"This is a typical example of a [west] European project in which a new continuous line replaces old [multi-opening] capacity, plus some new capacity," said Mr Bielfeldt.

In eastern Europe, where the market for new production lines has been very active in recent years, Dieffenbacher currently has an order for Kronospan’s new particleboard mill in Croatia.

Only ordered in September, all Dieffenbacher could say at the time of our meeting was that this line would be of a small-to-medium capacity in order to develop the Croatian market.

Of course, the Russian market has been slow of late, due to the problems with the ruble’s value; and sanctions against the country.

However, Turkish companies are investing in Russia. "These investments are mostly in the southern region and the Turkish companies are thinking big," said Mr Bielfeldt. "There have been 10 confirmed orders for new lines during 2015 and we expect maybe two or three more this year."

Meanwhile, the US is another market where new production line projects have been few and far between in recent years. Mr Bielfeldt sees that this is about to change.

"North America is repatriating a lot of furniture production [from the Far East] and we hear that Homag/Stiles Machinery in the US is doing very well out of that," said the business unit manager. "We think that this growth in the market will filter through to new panel capacity as well."

In April, Dieffenbacher announced that Martco, a major producer of OSB in the US, is to build its first new plant for eight years, in Corrigan, Texas. Perhaps surprisingly, this one won’t have a CPS press, but a 12x26ft 14-daylight multi-opening one from Dieffenbacher.

Start-up is scheduled for the fourth quarter of 2016 and the total investment in the greenfield mill is expected to amount to a substantial US$280m.

Meanwhile, still in the US, Arauco has announced that it is to build a new particleboard factory in Grayling, Michigan.

As announced in our particleboard survey part 1 (WBPI October/November 2015), investment will total US$325m and Arauco says this will then be the largest continuous particleboard press in North America – and one of the highest-capacity presses in the world, with a designed output of 750,000m3/year.

The company estimates that groundbreaking will commence in late 2016 and that the first panel should leave the press in late 2018.

"The location of this plant will also complement the supply of MDF from our neighbouring site in Sault Ste Marie, Ontario [Canada]," said a company press release in mid-September.

"There are at least two other projects in MDF and particleboard [in North America] currently under serious discussion," said Mr Bielfeldt. "Contracts are expected to be signed in the next 12 to 18 months and, if so, this will give a major push to the North American particleboard and MDF industries.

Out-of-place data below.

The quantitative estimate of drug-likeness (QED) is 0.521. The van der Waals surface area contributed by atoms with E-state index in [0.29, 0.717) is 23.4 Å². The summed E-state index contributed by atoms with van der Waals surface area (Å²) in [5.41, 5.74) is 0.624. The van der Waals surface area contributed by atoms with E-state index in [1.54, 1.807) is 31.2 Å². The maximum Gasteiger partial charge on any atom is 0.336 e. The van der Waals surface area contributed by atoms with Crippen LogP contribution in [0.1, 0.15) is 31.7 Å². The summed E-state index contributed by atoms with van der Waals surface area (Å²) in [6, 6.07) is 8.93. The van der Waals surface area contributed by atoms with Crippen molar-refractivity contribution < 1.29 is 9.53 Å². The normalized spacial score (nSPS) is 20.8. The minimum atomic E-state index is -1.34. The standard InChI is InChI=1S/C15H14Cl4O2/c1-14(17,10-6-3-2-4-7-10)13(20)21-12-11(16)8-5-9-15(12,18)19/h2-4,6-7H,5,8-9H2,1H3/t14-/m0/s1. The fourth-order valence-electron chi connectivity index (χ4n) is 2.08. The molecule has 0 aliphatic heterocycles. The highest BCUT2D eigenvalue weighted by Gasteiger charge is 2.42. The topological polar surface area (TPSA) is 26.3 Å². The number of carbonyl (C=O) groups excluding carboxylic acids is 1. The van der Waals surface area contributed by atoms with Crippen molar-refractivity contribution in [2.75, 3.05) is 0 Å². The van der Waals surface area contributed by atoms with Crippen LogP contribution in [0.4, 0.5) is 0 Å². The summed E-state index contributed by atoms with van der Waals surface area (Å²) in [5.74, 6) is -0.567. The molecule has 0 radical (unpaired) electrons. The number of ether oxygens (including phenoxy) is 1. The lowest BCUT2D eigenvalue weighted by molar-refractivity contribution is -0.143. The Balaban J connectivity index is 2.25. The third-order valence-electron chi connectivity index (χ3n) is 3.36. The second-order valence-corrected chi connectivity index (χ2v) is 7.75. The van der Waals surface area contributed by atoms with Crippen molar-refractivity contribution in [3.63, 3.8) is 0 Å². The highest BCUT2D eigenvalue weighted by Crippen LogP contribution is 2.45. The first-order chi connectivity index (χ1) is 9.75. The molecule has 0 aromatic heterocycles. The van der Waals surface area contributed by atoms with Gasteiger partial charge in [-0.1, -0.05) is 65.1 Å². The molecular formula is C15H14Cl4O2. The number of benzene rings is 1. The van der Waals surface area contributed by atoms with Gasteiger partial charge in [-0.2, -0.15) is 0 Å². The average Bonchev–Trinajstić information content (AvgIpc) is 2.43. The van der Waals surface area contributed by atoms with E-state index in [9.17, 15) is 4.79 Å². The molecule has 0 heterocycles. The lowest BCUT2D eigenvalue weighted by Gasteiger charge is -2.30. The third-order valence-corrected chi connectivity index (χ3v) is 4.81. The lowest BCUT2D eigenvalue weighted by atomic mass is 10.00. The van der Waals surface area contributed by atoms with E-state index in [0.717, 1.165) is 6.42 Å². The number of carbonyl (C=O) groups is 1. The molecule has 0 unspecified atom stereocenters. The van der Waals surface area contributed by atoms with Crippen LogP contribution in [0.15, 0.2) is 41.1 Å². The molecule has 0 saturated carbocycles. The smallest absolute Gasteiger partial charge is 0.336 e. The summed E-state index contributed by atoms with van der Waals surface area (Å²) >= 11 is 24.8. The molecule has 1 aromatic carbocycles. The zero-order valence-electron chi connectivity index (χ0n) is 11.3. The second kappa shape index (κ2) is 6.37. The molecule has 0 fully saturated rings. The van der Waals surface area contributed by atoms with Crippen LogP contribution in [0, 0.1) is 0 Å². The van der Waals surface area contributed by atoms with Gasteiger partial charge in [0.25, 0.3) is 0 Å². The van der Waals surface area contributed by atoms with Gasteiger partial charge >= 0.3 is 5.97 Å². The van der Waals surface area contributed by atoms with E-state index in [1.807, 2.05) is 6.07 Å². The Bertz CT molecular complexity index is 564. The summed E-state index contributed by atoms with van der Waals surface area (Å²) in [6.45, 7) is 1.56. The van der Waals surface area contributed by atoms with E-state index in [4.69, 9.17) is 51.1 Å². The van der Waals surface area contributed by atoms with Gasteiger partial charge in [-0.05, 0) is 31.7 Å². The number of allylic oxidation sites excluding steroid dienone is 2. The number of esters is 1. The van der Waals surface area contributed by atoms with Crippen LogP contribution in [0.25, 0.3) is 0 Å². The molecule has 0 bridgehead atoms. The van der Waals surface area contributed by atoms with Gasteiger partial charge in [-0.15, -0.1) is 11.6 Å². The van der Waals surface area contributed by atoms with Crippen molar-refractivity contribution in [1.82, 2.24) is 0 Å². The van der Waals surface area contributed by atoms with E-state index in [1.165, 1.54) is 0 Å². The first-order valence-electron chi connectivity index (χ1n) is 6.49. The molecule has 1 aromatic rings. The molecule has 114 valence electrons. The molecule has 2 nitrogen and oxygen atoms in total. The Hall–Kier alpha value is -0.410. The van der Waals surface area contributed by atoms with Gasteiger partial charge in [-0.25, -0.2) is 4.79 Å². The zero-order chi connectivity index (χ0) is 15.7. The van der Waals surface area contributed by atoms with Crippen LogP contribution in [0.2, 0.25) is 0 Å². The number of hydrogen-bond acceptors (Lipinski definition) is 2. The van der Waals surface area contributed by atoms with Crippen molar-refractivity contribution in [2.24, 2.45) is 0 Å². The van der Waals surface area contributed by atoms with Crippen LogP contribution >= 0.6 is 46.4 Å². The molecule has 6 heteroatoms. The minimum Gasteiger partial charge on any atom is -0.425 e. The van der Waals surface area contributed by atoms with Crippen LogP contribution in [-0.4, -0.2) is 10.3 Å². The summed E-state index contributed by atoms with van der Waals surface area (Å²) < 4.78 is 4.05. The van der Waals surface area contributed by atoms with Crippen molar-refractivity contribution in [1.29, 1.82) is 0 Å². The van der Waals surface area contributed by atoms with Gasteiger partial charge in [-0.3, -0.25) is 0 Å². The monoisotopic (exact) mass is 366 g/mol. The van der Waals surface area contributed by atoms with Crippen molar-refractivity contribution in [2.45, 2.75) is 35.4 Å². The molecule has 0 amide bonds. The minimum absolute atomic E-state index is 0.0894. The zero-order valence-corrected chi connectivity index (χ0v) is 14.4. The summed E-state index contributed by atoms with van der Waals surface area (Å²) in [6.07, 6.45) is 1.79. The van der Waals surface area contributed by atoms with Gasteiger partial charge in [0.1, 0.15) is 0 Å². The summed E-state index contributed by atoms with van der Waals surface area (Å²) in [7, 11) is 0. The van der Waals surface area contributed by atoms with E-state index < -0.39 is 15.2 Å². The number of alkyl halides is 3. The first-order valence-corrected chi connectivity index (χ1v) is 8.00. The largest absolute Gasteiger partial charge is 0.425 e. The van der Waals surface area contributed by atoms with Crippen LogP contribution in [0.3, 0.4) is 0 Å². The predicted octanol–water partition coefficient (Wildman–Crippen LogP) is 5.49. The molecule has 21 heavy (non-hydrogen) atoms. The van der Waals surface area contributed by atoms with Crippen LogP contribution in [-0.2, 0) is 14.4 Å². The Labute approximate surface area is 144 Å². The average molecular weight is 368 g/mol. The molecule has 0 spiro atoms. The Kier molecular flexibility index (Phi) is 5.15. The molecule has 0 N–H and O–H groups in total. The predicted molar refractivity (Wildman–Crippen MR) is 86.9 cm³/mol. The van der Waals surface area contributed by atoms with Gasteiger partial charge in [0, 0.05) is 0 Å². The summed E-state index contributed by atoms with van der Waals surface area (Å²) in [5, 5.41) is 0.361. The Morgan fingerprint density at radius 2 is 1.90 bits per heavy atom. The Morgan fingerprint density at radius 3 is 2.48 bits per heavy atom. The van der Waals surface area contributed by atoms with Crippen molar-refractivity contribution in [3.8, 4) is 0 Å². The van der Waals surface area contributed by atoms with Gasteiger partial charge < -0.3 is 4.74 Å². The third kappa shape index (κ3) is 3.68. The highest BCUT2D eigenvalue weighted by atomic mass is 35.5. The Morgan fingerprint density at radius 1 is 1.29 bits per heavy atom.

"Currently there are a lot of old multiopening press lines and many lines that are four to five feet wide and, once continuous lines come into production in the US, those multi-opening lines will have to improve, or die."

The North American market has historically demanded heavier boards but Mr Bielfeldt thinks this will also soon change: "IKEA, for example, will want to increase its retail market position in North America and will look to its supply chain. I think it will either find a furniture manufacturing partner with appropriate lightweight raw board, or it may move into manufacturing [that board] itself."

Dieffenbacher has always maintained a sales and customer support operation in the Atlanta, Georgia, area in the US and is supporting its staff there: Rick Burns, Cole Martin, Pekka Kaikkonen and Colin Folco on new and modernisation projects; and Frank Ford, Doug Schroeder and Harold Ham on spare parts and service.

"One clear indication that North America is coming back has been the increase in demand for spares and service in the last two to three years," said Mr Bielfeldt.

"In general, this year has been better than we expected and the order intake has been really good."

New products
Dieffenbacher has put a lot of development effort into forming and says it has developed an improved wind forming system with an incorporated roller deck for particleboard production.

"This has improved forming accuracy a lot and produced an enormous improvement in surface quality, with far less defects such as resin spots, bark fragments, melamine paper fragments in recycled wood and so on," said Mr Bielfeldt. "As a result, the reject rate at short-cycle pressing lines has been reduced by two thirds or even more, according to our customers, and defects at that stage are very expensive for them."

This is just one of the products featured in the new Dieffenbacher catalogue, produced for the Ligna 2015 exhibition in May 2015.

There are two forming products: that wind forming with a roller deck for particleboard; and The Formator M for MDF, which is claimed to greatly improve crosswise forming accuracy. This segmented scalper operates in a closed-loop system with the well-known Dieffensor offering immediate changes on the production line during forming.

The Microwave Pre-heater, positioned before the CPS or CPS+, changes only the temperature in the mat, while the moisture content remains unchanged. It is currently intended for use in MDF lines. "I’m convinced this system will also be used in the production of particleboard before long," said Mr Bielfeldt.

The EVOjet M, for dry blending in MDF production, has been another success story for the company, with several units sold to new plants; and for retro-fits.

This time last year, Dieffenbacher (like most other major machinery makers in the industry) was not optimistic about the prospects for 2015, but orders have continued to flow in, beyond earlier expectations, and the company has continued to research and to innovate, which must be a major part of its success.